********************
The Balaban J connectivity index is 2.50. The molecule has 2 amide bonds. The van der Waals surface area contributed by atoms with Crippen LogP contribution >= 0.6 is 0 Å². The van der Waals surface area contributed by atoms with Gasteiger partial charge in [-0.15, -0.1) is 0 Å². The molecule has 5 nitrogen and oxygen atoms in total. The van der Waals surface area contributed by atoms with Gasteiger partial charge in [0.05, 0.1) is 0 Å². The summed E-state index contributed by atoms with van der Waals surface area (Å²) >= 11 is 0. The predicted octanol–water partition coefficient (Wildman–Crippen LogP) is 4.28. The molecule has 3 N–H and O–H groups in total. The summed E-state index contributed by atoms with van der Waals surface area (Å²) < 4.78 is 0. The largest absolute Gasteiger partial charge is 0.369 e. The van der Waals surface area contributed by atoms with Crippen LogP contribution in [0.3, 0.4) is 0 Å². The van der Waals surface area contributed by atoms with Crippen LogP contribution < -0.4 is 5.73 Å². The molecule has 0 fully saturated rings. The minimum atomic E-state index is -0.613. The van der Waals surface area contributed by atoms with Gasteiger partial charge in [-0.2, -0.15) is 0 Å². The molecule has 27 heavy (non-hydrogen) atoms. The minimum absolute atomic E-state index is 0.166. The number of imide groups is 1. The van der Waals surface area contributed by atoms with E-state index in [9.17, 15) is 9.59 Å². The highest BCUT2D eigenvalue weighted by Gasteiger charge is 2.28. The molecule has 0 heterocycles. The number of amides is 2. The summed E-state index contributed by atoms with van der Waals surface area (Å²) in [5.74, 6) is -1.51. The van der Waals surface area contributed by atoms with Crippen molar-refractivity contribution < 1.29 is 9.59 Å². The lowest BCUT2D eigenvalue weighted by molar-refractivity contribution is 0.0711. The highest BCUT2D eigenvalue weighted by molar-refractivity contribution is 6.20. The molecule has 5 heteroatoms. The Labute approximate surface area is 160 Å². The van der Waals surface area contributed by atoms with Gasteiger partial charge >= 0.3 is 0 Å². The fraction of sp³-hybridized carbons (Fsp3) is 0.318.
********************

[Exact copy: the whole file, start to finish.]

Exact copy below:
The Balaban J connectivity index is 2.50. The molecule has 2 amide bonds. The van der Waals surface area contributed by atoms with Crippen LogP contribution >= 0.6 is 0 Å². The van der Waals surface area contributed by atoms with Gasteiger partial charge in [-0.15, -0.1) is 0 Å². The molecule has 5 nitrogen and oxygen atoms in total. The van der Waals surface area contributed by atoms with Gasteiger partial charge in [0.05, 0.1) is 0 Å². The summed E-state index contributed by atoms with van der Waals surface area (Å²) >= 11 is 0. The predicted octanol–water partition coefficient (Wildman–Crippen LogP) is 4.28. The molecule has 3 N–H and O–H groups in total. The summed E-state index contributed by atoms with van der Waals surface area (Å²) < 4.78 is 0. The largest absolute Gasteiger partial charge is 0.369 e. The van der Waals surface area contributed by atoms with Crippen LogP contribution in [0.3, 0.4) is 0 Å². The van der Waals surface area contributed by atoms with Crippen LogP contribution < -0.4 is 5.73 Å². The molecule has 0 fully saturated rings. The minimum atomic E-state index is -0.613. The van der Waals surface area contributed by atoms with Gasteiger partial charge in [-0.2, -0.15) is 0 Å². The molecule has 27 heavy (non-hydrogen) atoms. The minimum absolute atomic E-state index is 0.166. The number of imide groups is 1. The van der Waals surface area contributed by atoms with E-state index in [9.17, 15) is 9.59 Å². The highest BCUT2D eigenvalue weighted by Gasteiger charge is 2.28. The molecule has 0 heterocycles. The number of amides is 2. The summed E-state index contributed by atoms with van der Waals surface area (Å²) in [5.74, 6) is -1.51. The van der Waals surface area contributed by atoms with Crippen molar-refractivity contribution < 1.29 is 9.59 Å². The lowest BCUT2D eigenvalue weighted by molar-refractivity contribution is 0.0711. The highest BCUT2D eigenvalue weighted by molar-refractivity contribution is 6.20. The molecule has 5 heteroatoms. The Labute approximate surface area is 160 Å². The van der Waals surface area contributed by atoms with Gasteiger partial charge >= 0.3 is 0 Å². The fraction of sp³-hybridized carbons (Fsp3) is 0.318.